It’s often said to be a “nautical paradise” because of the park’s numerous diving and snorkeling sites. Just be sure that you get the correct tickets to enter the area to enjoy the parks delights.
While the Croatian islands receive all the attention, the islands in other countries on the Adriatic Sea often get overlooked in the Balkans. That’s definitely the case with Mamula, Montenegro.
This small uninhabited islet off the coast of southwestern Montenegro is home to a once mighty fortress. This bulwark takes up most of the island’s surface area and has a fascinating history. Constructed in 1853 by an Austro-Hungarian general, it was converted into a concentration camp by Benito Mussolini during the Second World War, a camp infamous for its cruelty and torture.
In 2016, the Montenegrin government approved plans to turn this former fortress and concentration camp into a luxury resort.
So now, this small and unique island is a luxurious seaside resort, complete with pools, solariums, palm trees, nightclubs, and beaches.
Our Lady of the Rocks, Montenegro
Beautiful islands aren’t always found out at sea. Sometimes, they lie in the middle of a lake or, in this case, in an awe-inspiring bay. In the UNESCO World Heritage-listed Bay of Kotor, you can visit Our Lady of the Rocks, a small rocky island just off the coast of Perast.
This is a man-made island, though, created by piling rocks on top of each other and even by sinking whole ships loaded with rocks. The island is named after its main feature—the Church of Our Lady of the Rocks. This historic church houses a museum while a gift shop and small lighthouse make up the island’s other attractions.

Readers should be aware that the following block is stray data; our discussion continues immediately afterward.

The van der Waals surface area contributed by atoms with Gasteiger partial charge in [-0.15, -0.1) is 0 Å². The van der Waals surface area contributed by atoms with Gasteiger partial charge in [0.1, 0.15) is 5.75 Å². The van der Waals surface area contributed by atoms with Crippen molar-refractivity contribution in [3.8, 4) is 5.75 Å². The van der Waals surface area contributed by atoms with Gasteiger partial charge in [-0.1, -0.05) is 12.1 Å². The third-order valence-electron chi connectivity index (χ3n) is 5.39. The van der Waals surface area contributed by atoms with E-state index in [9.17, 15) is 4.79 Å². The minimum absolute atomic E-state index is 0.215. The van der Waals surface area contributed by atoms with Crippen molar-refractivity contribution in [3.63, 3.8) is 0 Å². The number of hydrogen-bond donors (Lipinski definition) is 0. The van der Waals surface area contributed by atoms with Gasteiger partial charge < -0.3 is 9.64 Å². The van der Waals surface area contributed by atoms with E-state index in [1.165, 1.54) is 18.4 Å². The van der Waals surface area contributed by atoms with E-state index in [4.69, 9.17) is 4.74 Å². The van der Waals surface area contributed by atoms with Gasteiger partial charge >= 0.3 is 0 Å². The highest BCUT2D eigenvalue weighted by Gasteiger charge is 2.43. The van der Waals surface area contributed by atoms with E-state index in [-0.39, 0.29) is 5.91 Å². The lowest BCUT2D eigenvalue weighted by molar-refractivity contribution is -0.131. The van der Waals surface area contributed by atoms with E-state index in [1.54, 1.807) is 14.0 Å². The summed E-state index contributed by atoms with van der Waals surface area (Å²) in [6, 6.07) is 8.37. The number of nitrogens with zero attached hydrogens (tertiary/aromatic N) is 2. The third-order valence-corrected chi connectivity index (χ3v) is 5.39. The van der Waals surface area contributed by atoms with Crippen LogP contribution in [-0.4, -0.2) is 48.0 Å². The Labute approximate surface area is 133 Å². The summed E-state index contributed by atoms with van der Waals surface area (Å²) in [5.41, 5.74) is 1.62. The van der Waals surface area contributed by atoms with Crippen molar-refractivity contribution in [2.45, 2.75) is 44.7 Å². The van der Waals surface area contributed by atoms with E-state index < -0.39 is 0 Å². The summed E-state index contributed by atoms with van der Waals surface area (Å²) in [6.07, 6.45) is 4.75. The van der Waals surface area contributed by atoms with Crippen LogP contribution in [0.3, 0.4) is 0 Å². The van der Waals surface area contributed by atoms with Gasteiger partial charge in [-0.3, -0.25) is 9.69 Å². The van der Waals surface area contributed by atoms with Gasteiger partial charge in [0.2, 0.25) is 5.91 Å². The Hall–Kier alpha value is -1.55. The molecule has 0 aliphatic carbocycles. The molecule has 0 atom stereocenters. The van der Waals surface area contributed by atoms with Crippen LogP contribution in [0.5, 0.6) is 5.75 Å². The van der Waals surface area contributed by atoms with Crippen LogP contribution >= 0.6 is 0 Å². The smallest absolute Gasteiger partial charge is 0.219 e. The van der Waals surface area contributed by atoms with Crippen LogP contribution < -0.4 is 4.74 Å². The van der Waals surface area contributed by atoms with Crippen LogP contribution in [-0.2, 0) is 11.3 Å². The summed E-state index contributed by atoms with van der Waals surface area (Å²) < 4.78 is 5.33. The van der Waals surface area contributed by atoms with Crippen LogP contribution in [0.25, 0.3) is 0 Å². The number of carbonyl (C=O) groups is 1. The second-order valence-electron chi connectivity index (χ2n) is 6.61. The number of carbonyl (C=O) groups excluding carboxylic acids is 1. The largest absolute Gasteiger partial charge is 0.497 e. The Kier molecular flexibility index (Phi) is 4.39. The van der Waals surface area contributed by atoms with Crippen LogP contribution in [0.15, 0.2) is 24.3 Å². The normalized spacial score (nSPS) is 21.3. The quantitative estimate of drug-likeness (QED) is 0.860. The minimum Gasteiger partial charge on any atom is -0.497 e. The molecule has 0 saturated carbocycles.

Our Lady of the Rocks is a tiny island and you don’t need more than about an hour to explore it. It is, however, a major highlight in the Bay of Kotor, which is one of the most breathtaking bays in all of Europe.
Bled Island, Slovenia
Lake Bled is renowned for many things – people go there to explore the lake on its typical wooden boats—the only ones that are allowed—, to enjoy spectacular views of Bled Castle, to hike the trails and to visit Bled Island.
Bled Island, topped with an iconic church, is the subject of the quintessential picture of Lake Bled. You can get there on one of those wooden boats, known as
You can get there on one of those wooden boats, known as pletnas, that have been transporting visitors to the island for hundreds of years. After landing, you have to climb 99 steps up to the Assumption of Mary Church, the island’s centerpiece and one of Bled’s most famous buildings.
After landing, you have to climb 99 steps up to the Assumption of Mary Church, the island’s centerpiece and one of Bled’s most famous buildings – but trust us, it’ll be oh-so-worth it.
Ksamil Islands, Albania
These four small islands are located in southern Albania and so remote they can only be accessed by boat.
When we say small, we mean small, the Ksamili islands is just 17.5 acres, the perfect get away we think.
To get there, head to Sarandë beach, which by the way is well-known not only for its blue water but also for the proximity to the archaeological site of Butrint, whose astonishing cultural heritage is protected by UNESCO, from there you can row out to the Ksamil Islands.
Have we convinced you to island hop through the Balkans yet?